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Can rising instructional time crowd out student pro-social behaviour? Unintended consequences of a German high school reform

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  • Krekel, Christian

Abstract

We study whether raising instructional time can crowd out student pro-social behaviour. To this end, we exploit a large educational reform in Germany that has raised weekly instructional hours for high school students by 12.5% as a quasi-natural experiment. Using a difference-in-differences design, we find that this rise has a negative and sizeable effect on volunteering, both at the intensive and at the extensive margin. It also affects political interest. There is no similar crowding out of scholastic involvement, but no substitution either. Impacts seem to be driven by a reduction in available leisure time as opposed to a rise in intensity of instruction, and to be temporary only. Robustness checks, including placebo tests and triple differencing, confirm our results

Suggested Citation

  • Krekel, Christian, 2017. "Can rising instructional time crowd out student pro-social behaviour? Unintended consequences of a German high school reform," LSE Research Online Documents on Economics 86587, London School of Economics and Political Science, LSE Library.
  • Handle: RePEc:ehl:lserod:86587
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    File URL: http://eprints.lse.ac.uk/86587/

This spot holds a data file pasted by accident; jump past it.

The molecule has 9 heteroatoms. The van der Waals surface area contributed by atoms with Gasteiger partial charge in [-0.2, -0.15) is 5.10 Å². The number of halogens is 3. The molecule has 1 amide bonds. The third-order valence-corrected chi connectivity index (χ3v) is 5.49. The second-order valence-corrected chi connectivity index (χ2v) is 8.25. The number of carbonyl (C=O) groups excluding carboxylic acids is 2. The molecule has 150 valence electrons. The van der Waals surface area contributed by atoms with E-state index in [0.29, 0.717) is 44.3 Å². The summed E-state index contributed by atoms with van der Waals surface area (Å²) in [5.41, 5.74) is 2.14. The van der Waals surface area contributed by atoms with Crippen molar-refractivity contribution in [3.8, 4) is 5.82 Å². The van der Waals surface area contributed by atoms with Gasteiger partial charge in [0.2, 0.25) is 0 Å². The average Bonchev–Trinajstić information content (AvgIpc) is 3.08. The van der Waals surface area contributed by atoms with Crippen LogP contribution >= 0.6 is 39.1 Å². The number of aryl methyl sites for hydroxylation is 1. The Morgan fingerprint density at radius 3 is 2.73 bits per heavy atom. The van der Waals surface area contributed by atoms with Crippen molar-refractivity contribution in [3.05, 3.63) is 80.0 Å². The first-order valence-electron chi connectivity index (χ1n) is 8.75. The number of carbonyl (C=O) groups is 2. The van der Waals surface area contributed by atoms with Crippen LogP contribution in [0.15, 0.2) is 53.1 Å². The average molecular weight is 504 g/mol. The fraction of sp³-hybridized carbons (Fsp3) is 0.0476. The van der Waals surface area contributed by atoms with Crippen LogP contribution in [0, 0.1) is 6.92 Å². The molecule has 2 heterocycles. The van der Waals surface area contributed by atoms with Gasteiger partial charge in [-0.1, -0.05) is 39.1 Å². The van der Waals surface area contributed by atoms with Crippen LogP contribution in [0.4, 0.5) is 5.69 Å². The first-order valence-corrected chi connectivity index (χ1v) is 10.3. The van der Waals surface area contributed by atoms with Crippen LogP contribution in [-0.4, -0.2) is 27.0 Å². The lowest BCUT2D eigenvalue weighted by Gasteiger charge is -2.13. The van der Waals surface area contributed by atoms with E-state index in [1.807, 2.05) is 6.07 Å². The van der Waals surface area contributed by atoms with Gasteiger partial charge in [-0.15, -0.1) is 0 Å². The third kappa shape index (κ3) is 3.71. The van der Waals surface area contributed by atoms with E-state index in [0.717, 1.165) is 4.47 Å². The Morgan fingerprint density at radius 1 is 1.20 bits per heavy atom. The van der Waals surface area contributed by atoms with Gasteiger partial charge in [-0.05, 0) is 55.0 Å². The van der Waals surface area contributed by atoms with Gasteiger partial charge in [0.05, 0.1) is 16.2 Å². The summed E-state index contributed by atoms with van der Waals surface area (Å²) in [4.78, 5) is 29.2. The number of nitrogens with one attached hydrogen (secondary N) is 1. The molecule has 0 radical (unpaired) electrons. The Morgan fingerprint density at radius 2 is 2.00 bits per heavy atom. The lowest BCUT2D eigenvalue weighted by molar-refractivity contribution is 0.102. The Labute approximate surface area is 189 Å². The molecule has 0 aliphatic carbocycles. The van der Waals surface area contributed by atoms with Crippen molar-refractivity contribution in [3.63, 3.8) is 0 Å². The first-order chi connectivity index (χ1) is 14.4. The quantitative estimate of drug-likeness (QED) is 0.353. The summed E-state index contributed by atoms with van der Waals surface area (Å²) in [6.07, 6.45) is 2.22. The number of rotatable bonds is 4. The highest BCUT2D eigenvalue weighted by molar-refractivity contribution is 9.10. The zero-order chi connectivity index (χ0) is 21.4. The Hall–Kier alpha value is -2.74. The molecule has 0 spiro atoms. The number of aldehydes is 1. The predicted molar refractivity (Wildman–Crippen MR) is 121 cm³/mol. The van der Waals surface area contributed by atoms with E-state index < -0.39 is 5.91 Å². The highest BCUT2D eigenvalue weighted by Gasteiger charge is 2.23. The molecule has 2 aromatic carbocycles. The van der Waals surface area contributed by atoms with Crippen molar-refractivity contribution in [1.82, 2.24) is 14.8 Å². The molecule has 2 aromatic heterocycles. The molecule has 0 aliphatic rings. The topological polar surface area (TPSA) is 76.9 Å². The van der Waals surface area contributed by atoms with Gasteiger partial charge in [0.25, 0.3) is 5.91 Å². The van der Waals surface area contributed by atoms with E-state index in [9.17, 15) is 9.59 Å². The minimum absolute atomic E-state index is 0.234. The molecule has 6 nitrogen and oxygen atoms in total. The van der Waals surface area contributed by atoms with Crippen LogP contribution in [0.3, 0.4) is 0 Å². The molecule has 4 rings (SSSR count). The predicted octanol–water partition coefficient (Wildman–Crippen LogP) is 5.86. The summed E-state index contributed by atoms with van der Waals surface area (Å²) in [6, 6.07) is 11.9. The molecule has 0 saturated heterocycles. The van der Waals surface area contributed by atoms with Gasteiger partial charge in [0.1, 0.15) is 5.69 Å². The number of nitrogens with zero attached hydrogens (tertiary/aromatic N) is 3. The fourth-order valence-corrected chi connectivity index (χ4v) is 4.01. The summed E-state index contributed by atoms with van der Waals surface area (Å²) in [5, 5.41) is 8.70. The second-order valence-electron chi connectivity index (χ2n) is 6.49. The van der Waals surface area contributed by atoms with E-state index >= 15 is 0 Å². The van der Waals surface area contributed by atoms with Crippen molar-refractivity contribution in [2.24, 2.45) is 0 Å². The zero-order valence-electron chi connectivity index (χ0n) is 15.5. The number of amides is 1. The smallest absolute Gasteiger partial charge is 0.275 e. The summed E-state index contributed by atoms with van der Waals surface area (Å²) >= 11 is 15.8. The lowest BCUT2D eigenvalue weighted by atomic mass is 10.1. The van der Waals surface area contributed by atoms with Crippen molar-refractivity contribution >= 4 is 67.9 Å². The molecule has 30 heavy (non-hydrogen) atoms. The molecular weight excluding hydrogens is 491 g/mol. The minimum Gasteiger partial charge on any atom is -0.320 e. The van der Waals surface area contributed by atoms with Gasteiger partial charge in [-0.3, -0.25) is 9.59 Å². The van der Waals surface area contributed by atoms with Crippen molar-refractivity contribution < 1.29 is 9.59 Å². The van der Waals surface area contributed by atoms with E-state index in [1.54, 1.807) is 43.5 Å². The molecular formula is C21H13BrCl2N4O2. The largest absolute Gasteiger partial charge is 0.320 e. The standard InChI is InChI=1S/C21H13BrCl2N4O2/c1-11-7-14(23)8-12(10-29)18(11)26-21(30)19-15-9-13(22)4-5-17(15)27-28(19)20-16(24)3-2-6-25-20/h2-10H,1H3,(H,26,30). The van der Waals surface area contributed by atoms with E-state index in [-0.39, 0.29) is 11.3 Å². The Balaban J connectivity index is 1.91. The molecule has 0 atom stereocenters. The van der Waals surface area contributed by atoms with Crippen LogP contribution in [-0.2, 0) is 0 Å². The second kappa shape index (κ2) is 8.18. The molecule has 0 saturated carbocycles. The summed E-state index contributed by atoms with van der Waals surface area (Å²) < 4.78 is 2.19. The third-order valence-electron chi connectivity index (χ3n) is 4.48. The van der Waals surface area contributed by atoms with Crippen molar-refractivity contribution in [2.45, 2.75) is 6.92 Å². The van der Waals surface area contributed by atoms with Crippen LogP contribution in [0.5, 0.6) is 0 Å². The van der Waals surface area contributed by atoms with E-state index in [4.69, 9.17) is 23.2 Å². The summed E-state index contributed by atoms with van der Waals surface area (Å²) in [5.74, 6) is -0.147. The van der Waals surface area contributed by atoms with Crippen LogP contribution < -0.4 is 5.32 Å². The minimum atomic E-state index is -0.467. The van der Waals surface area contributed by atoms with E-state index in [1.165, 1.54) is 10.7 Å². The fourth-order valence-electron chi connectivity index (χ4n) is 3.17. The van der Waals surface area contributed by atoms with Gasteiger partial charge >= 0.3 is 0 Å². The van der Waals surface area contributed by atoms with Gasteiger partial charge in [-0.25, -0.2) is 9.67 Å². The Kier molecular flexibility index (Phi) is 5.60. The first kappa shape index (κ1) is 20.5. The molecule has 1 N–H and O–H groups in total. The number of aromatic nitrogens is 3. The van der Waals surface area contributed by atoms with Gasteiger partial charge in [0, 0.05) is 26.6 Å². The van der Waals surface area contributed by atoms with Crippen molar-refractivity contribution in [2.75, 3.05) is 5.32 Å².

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    Cited by:

    1. Hofmann, Sarah & Mühlenweg, Andrea, 2018. "Learning intensity effects in students’ mental and physical health – Evidence from a large scale natural experiment in Germany," Economics of Education Review, Elsevier, vol. 67(C), pages 216-234.

    More about this item

    Keywords

    instructional time; student pro-social behaviour; volunteering; scholastic involvement; political interest; quasi-natural experiment; “G8” reform; SOEP;
    All these keywords.

    JEL classification:

    • D01 - Microeconomics - - General - - - Microeconomic Behavior: Underlying Principles
    • I21 - Health, Education, and Welfare - - Education - - - Analysis of Education
    • I28 - Health, Education, and Welfare - - Education - - - Government Policy

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